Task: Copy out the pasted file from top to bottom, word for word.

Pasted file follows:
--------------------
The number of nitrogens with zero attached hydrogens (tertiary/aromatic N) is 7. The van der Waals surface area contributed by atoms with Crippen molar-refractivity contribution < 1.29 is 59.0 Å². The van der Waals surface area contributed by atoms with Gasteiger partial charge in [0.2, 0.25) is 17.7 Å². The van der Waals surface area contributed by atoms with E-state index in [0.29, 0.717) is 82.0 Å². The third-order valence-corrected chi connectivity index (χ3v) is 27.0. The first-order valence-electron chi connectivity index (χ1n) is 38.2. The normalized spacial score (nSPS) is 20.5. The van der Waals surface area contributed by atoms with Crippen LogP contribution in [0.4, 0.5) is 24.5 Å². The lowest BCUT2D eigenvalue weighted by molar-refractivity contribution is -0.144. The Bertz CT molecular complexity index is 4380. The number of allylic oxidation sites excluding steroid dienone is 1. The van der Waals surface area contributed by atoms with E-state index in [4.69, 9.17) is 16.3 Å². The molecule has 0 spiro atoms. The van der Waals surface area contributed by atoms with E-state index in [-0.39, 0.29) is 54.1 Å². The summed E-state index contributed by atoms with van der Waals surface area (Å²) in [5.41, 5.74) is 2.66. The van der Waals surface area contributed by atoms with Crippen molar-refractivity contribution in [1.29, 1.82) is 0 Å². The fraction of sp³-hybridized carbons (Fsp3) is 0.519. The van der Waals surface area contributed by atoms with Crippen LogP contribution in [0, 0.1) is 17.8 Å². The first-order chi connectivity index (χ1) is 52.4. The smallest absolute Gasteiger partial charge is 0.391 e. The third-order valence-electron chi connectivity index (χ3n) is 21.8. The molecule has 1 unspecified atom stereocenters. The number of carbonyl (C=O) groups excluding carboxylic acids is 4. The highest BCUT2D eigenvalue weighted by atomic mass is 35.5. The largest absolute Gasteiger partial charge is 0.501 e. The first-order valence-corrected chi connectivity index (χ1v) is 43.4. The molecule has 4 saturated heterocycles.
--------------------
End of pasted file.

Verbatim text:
The number of nitrogens with zero attached hydrogens (tertiary/aromatic N) is 7. The van der Waals surface area contributed by atoms with Crippen molar-refractivity contribution < 1.29 is 59.0 Å². The van der Waals surface area contributed by atoms with Gasteiger partial charge in [0.2, 0.25) is 17.7 Å². The van der Waals surface area contributed by atoms with E-state index in [0.29, 0.717) is 82.0 Å². The third-order valence-corrected chi connectivity index (χ3v) is 27.0. The first-order valence-electron chi connectivity index (χ1n) is 38.2. The normalized spacial score (nSPS) is 20.5. The van der Waals surface area contributed by atoms with Crippen LogP contribution in [0.4, 0.5) is 24.5 Å². The lowest BCUT2D eigenvalue weighted by molar-refractivity contribution is -0.144. The Bertz CT molecular complexity index is 4380. The number of allylic oxidation sites excluding steroid dienone is 1. The van der Waals surface area contributed by atoms with E-state index in [4.69, 9.17) is 16.3 Å². The molecule has 0 spiro atoms. The van der Waals surface area contributed by atoms with E-state index in [-0.39, 0.29) is 54.1 Å². The summed E-state index contributed by atoms with van der Waals surface area (Å²) in [5.41, 5.74) is 2.66. The van der Waals surface area contributed by atoms with Crippen molar-refractivity contribution in [1.29, 1.82) is 0 Å². The fraction of sp³-hybridized carbons (Fsp3) is 0.519. The van der Waals surface area contributed by atoms with Crippen LogP contribution in [0, 0.1) is 17.8 Å². The first-order chi connectivity index (χ1) is 52.4. The smallest absolute Gasteiger partial charge is 0.391 e. The third-order valence-electron chi connectivity index (χ3n) is 21.8. The molecule has 1 unspecified atom stereocenters. The number of carbonyl (C=O) groups excluding carboxylic acids is 4. The highest BCUT2D eigenvalue weighted by atomic mass is 35.5. The largest absolute Gasteiger partial charge is 0.501 e. The first-order valence-corrected chi connectivity index (χ1v) is 43.4. The molecule has 4 saturated heterocycles.